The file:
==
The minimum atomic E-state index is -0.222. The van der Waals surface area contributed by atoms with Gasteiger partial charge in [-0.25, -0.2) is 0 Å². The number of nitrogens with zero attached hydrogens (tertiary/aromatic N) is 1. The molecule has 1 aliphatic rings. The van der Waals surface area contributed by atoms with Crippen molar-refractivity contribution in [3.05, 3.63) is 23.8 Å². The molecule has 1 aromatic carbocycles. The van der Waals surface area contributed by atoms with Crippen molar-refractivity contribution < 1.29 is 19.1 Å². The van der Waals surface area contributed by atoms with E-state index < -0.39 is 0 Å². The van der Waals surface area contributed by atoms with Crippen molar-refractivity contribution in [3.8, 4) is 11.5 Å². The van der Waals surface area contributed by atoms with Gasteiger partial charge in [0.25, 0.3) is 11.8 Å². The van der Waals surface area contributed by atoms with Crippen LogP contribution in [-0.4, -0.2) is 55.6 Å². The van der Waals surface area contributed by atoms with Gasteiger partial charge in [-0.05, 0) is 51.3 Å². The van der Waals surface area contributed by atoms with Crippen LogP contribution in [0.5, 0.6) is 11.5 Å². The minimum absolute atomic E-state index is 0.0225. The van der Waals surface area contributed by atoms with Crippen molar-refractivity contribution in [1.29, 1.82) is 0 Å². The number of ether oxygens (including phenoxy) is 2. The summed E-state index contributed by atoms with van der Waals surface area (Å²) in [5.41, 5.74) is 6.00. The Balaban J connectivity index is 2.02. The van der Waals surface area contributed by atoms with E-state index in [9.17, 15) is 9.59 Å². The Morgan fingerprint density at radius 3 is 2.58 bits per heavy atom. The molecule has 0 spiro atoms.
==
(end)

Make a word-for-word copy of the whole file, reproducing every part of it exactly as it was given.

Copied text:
The minimum atomic E-state index is -0.222. The van der Waals surface area contributed by atoms with Gasteiger partial charge in [-0.25, -0.2) is 0 Å². The number of nitrogens with zero attached hydrogens (tertiary/aromatic N) is 1. The molecule has 1 aliphatic rings. The van der Waals surface area contributed by atoms with Crippen molar-refractivity contribution in [3.05, 3.63) is 23.8 Å². The molecule has 1 aromatic carbocycles. The van der Waals surface area contributed by atoms with Crippen molar-refractivity contribution < 1.29 is 19.1 Å². The van der Waals surface area contributed by atoms with E-state index < -0.39 is 0 Å². The van der Waals surface area contributed by atoms with Crippen molar-refractivity contribution in [3.8, 4) is 11.5 Å². The van der Waals surface area contributed by atoms with Gasteiger partial charge in [0.25, 0.3) is 11.8 Å². The van der Waals surface area contributed by atoms with Crippen LogP contribution in [-0.4, -0.2) is 55.6 Å². The van der Waals surface area contributed by atoms with Gasteiger partial charge in [-0.05, 0) is 51.3 Å². The van der Waals surface area contributed by atoms with Crippen LogP contribution in [0.5, 0.6) is 11.5 Å². The minimum absolute atomic E-state index is 0.0225. The van der Waals surface area contributed by atoms with Crippen molar-refractivity contribution in [1.29, 1.82) is 0 Å². The number of ether oxygens (including phenoxy) is 2. The summed E-state index contributed by atoms with van der Waals surface area (Å²) in [5.41, 5.74) is 6.00. The Balaban J connectivity index is 2.02. The van der Waals surface area contributed by atoms with E-state index in [9.17, 15) is 9.59 Å². The Morgan fingerprint density at radius 3 is 2.58 bits per heavy atom. The molecule has 0 spiro atoms.